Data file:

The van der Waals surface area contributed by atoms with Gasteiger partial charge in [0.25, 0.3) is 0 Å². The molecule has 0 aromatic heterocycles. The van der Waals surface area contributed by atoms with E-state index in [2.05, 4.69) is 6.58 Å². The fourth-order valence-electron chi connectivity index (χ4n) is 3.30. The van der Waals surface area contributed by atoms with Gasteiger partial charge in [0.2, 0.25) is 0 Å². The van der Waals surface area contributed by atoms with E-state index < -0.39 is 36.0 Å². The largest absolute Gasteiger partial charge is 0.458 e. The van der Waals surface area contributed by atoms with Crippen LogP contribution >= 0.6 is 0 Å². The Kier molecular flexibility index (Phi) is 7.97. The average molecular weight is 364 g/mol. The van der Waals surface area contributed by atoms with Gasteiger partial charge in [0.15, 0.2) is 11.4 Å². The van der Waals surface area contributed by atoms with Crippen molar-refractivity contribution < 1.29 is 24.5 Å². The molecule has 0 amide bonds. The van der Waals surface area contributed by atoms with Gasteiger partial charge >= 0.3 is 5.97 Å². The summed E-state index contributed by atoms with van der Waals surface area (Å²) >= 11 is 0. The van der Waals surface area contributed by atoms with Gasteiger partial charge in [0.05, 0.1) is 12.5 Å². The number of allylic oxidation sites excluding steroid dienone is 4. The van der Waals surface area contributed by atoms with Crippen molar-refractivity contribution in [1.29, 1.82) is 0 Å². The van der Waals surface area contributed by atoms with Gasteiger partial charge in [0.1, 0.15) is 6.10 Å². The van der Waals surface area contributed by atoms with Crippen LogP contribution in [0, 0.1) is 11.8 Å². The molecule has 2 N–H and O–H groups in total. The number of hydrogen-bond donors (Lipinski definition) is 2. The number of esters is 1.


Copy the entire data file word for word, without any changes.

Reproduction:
The van der Waals surface area contributed by atoms with Gasteiger partial charge in [0.25, 0.3) is 0 Å². The molecule has 0 aromatic heterocycles. The van der Waals surface area contributed by atoms with E-state index in [2.05, 4.69) is 6.58 Å². The fourth-order valence-electron chi connectivity index (χ4n) is 3.30. The van der Waals surface area contributed by atoms with Gasteiger partial charge in [0.2, 0.25) is 0 Å². The van der Waals surface area contributed by atoms with E-state index < -0.39 is 36.0 Å². The largest absolute Gasteiger partial charge is 0.458 e. The van der Waals surface area contributed by atoms with Crippen LogP contribution >= 0.6 is 0 Å². The Kier molecular flexibility index (Phi) is 7.97. The average molecular weight is 364 g/mol. The van der Waals surface area contributed by atoms with Gasteiger partial charge in [0.15, 0.2) is 11.4 Å². The van der Waals surface area contributed by atoms with Crippen molar-refractivity contribution < 1.29 is 24.5 Å². The molecule has 0 amide bonds. The van der Waals surface area contributed by atoms with Gasteiger partial charge >= 0.3 is 5.97 Å². The summed E-state index contributed by atoms with van der Waals surface area (Å²) >= 11 is 0. The van der Waals surface area contributed by atoms with Gasteiger partial charge in [0.05, 0.1) is 12.5 Å². The number of allylic oxidation sites excluding steroid dienone is 4. The van der Waals surface area contributed by atoms with Crippen molar-refractivity contribution in [1.29, 1.82) is 0 Å². The van der Waals surface area contributed by atoms with Gasteiger partial charge in [0.1, 0.15) is 6.10 Å². The van der Waals surface area contributed by atoms with Crippen LogP contribution in [0, 0.1) is 11.8 Å². The molecule has 2 N–H and O–H groups in total. The number of hydrogen-bond donors (Lipinski definition) is 2. The number of esters is 1.